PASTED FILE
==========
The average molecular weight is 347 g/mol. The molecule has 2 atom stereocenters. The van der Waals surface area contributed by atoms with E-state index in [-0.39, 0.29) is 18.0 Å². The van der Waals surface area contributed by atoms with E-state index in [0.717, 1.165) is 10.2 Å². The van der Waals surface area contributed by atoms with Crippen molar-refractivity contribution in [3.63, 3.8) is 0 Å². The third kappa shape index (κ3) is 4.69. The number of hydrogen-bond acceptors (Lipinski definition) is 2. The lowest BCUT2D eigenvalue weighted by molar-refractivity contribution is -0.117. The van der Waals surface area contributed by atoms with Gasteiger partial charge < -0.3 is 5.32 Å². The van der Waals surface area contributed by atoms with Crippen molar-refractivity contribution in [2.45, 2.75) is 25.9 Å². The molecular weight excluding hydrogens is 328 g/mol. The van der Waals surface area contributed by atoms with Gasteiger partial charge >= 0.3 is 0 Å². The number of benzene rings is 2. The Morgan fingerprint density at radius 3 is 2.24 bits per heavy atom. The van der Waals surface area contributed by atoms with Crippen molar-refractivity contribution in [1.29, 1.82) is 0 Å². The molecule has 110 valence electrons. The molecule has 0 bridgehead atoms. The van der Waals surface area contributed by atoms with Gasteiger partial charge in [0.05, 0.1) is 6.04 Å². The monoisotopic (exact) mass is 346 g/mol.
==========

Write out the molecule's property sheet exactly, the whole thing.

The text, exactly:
The average molecular weight is 347 g/mol. The molecule has 2 atom stereocenters. The van der Waals surface area contributed by atoms with E-state index in [-0.39, 0.29) is 18.0 Å². The van der Waals surface area contributed by atoms with E-state index in [0.717, 1.165) is 10.2 Å². The van der Waals surface area contributed by atoms with Crippen molar-refractivity contribution in [3.63, 3.8) is 0 Å². The third kappa shape index (κ3) is 4.69. The number of hydrogen-bond acceptors (Lipinski definition) is 2. The lowest BCUT2D eigenvalue weighted by molar-refractivity contribution is -0.117. The van der Waals surface area contributed by atoms with Gasteiger partial charge < -0.3 is 5.32 Å². The van der Waals surface area contributed by atoms with Crippen molar-refractivity contribution in [2.45, 2.75) is 25.9 Å². The molecular weight excluding hydrogens is 328 g/mol. The van der Waals surface area contributed by atoms with Gasteiger partial charge >= 0.3 is 0 Å². The number of benzene rings is 2. The Morgan fingerprint density at radius 3 is 2.24 bits per heavy atom. The van der Waals surface area contributed by atoms with Crippen molar-refractivity contribution in [1.29, 1.82) is 0 Å². The molecule has 110 valence electrons. The molecule has 0 bridgehead atoms. The van der Waals surface area contributed by atoms with Gasteiger partial charge in [0.05, 0.1) is 6.04 Å². The monoisotopic (exact) mass is 346 g/mol.